Happy Martin Luther King Day!

The previous post briefly touched on the topic of national security as it affects the current generations of American youth. It may seem counter-intuitive to talk about terrorism on a day that commemorates a man who dedicated his life to nonviolent social change. It makes more sense when you realize that terrorism has been affecting the United States for a long time before the current conflict with Islamic extremism:

A poster from the 1920s depicting men waving American flags kicking around a liberty bond while being followed by Klansmen. The cartoon was published in the liberal journal /Good Morning/ to commemorate Warren G. Harding's inaugural parade. The purpose of the cartoon was to associate those who chose to profit from patriotism with extremists.

That’s right folks, the United States has been dealing with threats from non-nation-state actors for a lot longer than most people realize. Originally begun as a college fraternity, the Ku Klux Klan was comprised of former soldiers of the Confederate Army who resorted to violence against civilians to disrupt the abolitionist social order which was emerging in the American South during the years following the Civil War. Although solutions may have been developed for dealing with them, they would have been discontinued with federal troops were withdrawn from the South following the election of Rutherford B. Hayes in 1876:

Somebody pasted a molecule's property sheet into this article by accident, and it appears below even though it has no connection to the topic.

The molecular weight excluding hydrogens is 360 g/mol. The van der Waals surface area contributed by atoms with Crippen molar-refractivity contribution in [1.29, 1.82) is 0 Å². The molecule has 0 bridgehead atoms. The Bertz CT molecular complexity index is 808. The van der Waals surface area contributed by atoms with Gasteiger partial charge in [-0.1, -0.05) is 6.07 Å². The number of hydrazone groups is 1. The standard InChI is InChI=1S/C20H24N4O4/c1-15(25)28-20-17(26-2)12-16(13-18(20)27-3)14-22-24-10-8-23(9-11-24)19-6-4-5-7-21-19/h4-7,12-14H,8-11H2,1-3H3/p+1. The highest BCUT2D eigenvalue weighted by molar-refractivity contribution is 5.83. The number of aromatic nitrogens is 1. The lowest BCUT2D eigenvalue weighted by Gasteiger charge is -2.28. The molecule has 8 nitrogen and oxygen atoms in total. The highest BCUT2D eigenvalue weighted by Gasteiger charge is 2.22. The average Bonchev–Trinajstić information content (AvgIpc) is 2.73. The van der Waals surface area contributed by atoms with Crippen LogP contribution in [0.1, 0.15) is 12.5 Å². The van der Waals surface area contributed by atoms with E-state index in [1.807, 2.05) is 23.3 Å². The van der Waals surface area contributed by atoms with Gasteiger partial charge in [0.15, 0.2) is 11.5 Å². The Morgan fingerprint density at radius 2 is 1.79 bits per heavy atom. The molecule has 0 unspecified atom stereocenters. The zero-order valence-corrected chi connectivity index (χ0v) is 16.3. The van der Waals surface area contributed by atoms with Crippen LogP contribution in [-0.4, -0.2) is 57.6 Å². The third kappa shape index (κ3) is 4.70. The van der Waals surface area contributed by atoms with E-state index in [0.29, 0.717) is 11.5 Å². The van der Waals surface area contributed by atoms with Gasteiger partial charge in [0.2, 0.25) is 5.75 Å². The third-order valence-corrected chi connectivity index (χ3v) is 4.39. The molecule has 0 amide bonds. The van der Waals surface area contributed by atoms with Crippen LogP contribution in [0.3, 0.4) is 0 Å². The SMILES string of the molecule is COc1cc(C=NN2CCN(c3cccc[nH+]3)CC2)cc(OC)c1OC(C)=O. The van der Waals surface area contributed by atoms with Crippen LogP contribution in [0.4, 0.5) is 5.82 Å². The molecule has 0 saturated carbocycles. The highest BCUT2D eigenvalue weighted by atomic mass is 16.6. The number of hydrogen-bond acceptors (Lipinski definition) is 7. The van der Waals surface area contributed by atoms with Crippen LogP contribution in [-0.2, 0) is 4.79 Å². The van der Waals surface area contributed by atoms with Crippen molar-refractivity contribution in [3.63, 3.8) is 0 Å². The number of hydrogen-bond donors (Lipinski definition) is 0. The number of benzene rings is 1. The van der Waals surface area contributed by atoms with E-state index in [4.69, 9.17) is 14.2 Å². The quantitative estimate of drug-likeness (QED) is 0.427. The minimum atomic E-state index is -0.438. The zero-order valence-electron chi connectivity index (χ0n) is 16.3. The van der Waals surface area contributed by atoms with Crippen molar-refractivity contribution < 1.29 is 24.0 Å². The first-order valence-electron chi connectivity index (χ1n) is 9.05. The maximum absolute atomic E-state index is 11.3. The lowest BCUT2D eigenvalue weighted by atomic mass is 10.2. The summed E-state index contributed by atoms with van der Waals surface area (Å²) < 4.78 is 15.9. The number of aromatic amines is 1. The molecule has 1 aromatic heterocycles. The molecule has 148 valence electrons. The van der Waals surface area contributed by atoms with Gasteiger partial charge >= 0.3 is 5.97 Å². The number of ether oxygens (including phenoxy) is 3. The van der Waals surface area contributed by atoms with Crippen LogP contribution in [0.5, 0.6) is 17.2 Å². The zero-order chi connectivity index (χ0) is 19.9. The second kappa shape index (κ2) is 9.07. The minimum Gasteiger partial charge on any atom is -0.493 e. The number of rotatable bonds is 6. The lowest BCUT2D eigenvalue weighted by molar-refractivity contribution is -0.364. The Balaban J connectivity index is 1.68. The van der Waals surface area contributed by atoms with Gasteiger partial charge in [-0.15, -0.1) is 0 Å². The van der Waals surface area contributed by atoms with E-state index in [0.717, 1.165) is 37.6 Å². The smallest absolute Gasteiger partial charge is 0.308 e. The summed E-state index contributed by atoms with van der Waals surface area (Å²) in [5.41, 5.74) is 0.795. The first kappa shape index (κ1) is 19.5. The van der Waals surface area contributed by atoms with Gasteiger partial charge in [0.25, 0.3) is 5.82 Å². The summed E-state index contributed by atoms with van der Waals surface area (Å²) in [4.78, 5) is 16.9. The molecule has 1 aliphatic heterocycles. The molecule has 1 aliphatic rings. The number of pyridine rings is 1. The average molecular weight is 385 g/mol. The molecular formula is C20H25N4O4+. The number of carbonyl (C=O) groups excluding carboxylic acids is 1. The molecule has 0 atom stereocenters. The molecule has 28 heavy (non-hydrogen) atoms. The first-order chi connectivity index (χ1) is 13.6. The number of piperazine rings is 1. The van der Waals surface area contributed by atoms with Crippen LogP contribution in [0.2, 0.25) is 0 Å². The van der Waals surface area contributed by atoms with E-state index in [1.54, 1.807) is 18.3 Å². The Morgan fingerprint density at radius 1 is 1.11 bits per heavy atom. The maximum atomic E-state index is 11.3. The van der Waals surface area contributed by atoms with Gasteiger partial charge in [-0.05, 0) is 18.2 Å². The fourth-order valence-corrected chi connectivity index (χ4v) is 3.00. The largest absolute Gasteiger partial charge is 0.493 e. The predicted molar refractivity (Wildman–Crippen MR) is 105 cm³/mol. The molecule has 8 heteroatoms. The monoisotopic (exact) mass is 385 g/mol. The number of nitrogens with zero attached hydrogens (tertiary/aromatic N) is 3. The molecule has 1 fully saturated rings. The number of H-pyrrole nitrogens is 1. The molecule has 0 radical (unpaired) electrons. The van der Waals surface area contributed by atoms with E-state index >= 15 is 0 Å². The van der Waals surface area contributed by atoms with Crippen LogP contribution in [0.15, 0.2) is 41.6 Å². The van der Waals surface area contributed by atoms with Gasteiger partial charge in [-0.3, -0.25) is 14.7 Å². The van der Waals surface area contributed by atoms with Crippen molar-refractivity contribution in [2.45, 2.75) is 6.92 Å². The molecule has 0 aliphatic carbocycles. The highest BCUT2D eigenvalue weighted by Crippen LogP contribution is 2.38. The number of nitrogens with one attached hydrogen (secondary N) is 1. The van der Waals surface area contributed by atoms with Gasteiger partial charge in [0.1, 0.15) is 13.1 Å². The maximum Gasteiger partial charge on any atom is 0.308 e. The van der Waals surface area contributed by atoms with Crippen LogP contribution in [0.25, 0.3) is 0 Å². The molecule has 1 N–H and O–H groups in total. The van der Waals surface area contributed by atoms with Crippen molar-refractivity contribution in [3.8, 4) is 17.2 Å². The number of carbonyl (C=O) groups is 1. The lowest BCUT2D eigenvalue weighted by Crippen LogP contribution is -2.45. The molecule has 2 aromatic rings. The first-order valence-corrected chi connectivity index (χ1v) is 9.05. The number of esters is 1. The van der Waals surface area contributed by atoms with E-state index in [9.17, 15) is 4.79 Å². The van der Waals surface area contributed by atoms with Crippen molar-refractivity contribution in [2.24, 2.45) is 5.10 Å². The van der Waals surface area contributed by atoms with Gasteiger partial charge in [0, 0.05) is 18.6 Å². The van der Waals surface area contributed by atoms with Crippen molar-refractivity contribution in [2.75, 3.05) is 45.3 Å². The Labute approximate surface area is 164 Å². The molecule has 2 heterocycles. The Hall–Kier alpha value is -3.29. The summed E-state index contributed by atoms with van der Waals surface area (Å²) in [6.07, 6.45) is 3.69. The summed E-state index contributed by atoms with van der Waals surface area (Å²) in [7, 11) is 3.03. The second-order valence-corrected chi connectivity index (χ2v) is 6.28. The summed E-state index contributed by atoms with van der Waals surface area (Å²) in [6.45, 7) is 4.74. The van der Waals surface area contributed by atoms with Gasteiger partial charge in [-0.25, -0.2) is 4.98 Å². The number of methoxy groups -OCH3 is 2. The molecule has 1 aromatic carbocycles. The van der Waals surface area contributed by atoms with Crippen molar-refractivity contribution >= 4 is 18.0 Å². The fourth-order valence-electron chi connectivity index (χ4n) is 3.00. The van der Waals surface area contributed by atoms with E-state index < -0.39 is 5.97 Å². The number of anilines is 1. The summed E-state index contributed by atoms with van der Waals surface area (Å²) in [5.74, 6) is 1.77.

Map depicting the readmission of Southern states into the Union during the Reconstruction period. This should provide readers with a clue as to where the current strategy of 'nation-building' comes from.

Likewise for US strategies developed for combating Viet Cong guerrillas during the 20th century. The reason why the American public appears to suffer from amnesia regarding our history of dealing with this type of threat is because our narrative of history likes to explain it away as part of some broader conflict against a conventional adversary: the Vietnam War was just a proxy war that took place during the Cold War against the Soviet Union; the struggle against the KKK was just unfinished business from the Civil War; our current problems with extremist violence are part of a struggle against “radical Islam”.

And the reason why we keep ignoring this threat is because of its very nature. It’s unpredictable, can strike at any time, and comes with little advance warning. Perhaps the best assurance that can be provided to the American public is to admit that no predefined strategy exists for solving this problem. It’s like having a heart attack– diet and exercise can prevent it from happening, but when it does occur, you can’t plan for it. You just have to deal with it as it happens using whatever resources you’ve got, including human beings:

The #1 killer of women in America.




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